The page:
(Admonition 17.) Differently to be admonished are the meek and the passionate. For sometimes the meek, when they are in authority, suffer from the torpor of sloth, which is a kindred disposition, and as it were placed hard by. And for the most part from the laxity of too great gentleness they soften the force of strictness beyond need. But on the other hand the passionate, in that they are swept on into frenzy of mind by the impulse of anger, break up the calm of quietness, and so throw into confusion the life of those that are put under them. For, when rage drives them headlong, they know not what p. 40b they do in their anger, they know not what in their anger they suffer from themselves. But sometimes, what is more serious, they think the goad of their anger to be the zeal of righteousness. And, when vice is believed to be virtue, guilt is piled up without fear. Often, then, the meek grow torpid in the laziness of inactivity; often the passionate are deceived by the zeal of uprightness. Thus to the virtue of the former a vice is unawares adjoined, but to the latter their vice appears as though it were fervent virtue. Those, therefore, are to be admonished to fly what is close beside themselves, these to take heed to what is in themselves; those to discern what they have not, these what they have. Let the meek embrace solicitude; let the passionate ban perturbation. The meek are to be admonished that they study to have also the zeal of righteousness: the passionate are to be admonished that to the zeal which they think they have they add meekness. For on this account the Holy Spirit has been manifested to us in a dove and in fire; because, to wit, all whom He fills He causes to shew themselves as meek with the simplicity of the dove, and burning with the fire of zeal.
He then is in no wise full of the Holy Spirit, who either in the calm of meekness forsakes the fervour of zeal, or again in the ardour of zeal loses the virtue of meekness. Which thing we shall perhaps better shew, if we bring forward the authority of Paul, who to two who were his disciples, and endowed with a like charity, supplies nevertheless different aids for preaching. For in admonishing Timothy he says, Reprove, entreat, rebuke, with all long-suffering and doctrine (2 Tim. iv. 2). Titus also he admonishes, saying, These things speak, and exhort, and rebuke with all authority (Tit. ii. 15). What is the reason that he dispenses his teaching with so great art as, in exhibiting it, to recommend authority to the one, and long-suffering to the other, except that he saw Titus to be of a meeker spirit, and Timothy of one a little more fervid? The former he inflames with the earnestness of zeal; the latter he moderates by the gentleness of long-suffering. To the one he adds what is wanting, from the other he subtracts what is overabundant. The one he endeavours to push on with a spur, the other to keep back with a bridle. For the great husbandman who has the Church in charge waters some shoots that they may grow, but prunes others when he sees that they grow too much; lest either by not growing they should bear no fruit, or by growing over much they should lose the fruits they may put forth. But far different is the anger that creeps in under the guise of zeal from that which confounds the perturbed heart without pretext of righteousness. For the former is extended inordinately in that wherein it ought to be, but the latter is ever kindled in that wherein it ought not to be. It should indeed be known that in this the passionate differ from the impatient, that the latter bear not with things brought upon them by others, but the former themselves bring on things to be borne with. For the passionate often follow after those who shun them, stir up occasion of strife, rejoice in the toil of contention; and yet such we better correct, if in the midst of the commotion of their anger we do shun them. For, while they are perturbed, they do not know what we say to them; but, when brought back to themselves, they receive words of exhortation the more freely in proportion as they blush at having been the more calmly borne with. But to a mind that is drunk with fury every right thing that is said appears wrong. Whence to Nabal when he was drunk Abigail laudably kept silence about his fault, but, when he had digested his wine, as laudably told him of it (1 Sam. xxv. 37). For he could for this reason perceive the evil he had done, that he did not hear of it when drunk.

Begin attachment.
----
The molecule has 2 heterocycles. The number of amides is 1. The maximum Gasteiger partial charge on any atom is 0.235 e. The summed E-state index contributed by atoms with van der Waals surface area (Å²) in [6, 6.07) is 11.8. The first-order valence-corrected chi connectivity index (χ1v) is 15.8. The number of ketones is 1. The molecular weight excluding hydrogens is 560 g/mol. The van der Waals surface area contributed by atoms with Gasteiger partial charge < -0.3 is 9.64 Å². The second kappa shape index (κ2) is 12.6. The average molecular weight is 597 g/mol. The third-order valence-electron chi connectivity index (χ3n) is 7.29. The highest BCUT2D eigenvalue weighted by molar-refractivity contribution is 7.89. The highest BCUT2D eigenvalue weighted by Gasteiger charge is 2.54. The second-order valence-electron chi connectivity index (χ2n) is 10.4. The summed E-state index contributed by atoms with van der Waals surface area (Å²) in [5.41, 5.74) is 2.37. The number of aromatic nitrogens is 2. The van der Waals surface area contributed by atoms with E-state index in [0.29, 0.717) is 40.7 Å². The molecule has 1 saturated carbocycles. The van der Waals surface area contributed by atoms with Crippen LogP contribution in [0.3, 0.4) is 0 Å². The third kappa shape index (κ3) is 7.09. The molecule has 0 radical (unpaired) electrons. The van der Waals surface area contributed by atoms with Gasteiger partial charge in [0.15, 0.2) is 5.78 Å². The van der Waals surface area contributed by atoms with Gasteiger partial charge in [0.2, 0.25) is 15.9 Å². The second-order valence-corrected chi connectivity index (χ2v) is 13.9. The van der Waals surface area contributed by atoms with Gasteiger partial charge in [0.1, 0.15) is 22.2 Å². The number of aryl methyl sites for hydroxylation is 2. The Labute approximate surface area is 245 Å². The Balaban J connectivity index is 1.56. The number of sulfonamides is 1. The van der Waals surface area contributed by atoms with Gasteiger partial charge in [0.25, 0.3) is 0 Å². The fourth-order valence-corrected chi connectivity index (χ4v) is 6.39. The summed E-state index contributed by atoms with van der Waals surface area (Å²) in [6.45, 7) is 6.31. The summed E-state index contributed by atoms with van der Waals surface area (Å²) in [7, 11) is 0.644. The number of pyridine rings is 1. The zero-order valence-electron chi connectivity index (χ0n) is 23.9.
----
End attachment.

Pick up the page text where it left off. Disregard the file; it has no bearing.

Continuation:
But when the passionate so attack others that they cannot be altogether shunned, they should be smitten, not with open rebuke, but sparingly with a certain respectful cautiousness. And this we shall shew better if we bring forward what was done by Abner. For, when Asahel attacked him with the violence of inconsiderate haste, it is written, Abner spake unto Asahel, saying. Turn thee aside from following me, lest I be driven to smite thee to the ground. Howbeit he scorned to listen, and refused to turn aside. Whereupon Abner smote him with the hinder end of the spear in the groin, and thrust him through, and he died (2 Sam. 2:22, 23). For of whom did Asahel present a type but of those whom fury violently seizes and carries headlong? And such, in this same attack of fury, are to be shunned cautiously in proportion as they are madly hurried on. Whence also Abner, who in our speech is called the lantern of the father, fled; because when the tongue of teachers, which indicates the supernal light of God, sees the mind of any one borne along over the steeps of rage, and refrains from casting back darts of words against the angry person, it is as though it were unwilling to smite one that is pursuing. But, when the passionate will not pacify themselves by any consideration, and, like Asahel, cease not to pursue and to be mad, it is necessary that those who endeavour p. 41b to repress these furious ones should by no means lift themselves up in fury, but exhibit all possible calmness; and yet adroitly bring something to bear whereby they may by a side thrust prick the heart of the furious one. Whence also Abner, when he made a stand against his pursuer, pierced him, not with a direct stroke, but with the hinder end of his spear. For to strike with the point is to oppose with an onset of open rebuke: but to smite the pursuer with the hinder end of the spear is calmly to touch the furious one with certain hits, and, as it were, by sparing him overcome him. Asahel moreover straightway fell, because agitated minds, when they feel themselves to be spared, and yet are touched inwardly by the answers given in calmness, fall at once from the elevation to which they had raised themselves. Those, then, who rebound from the onset of their heat under the stroke of gentleness die, as it were, without steel.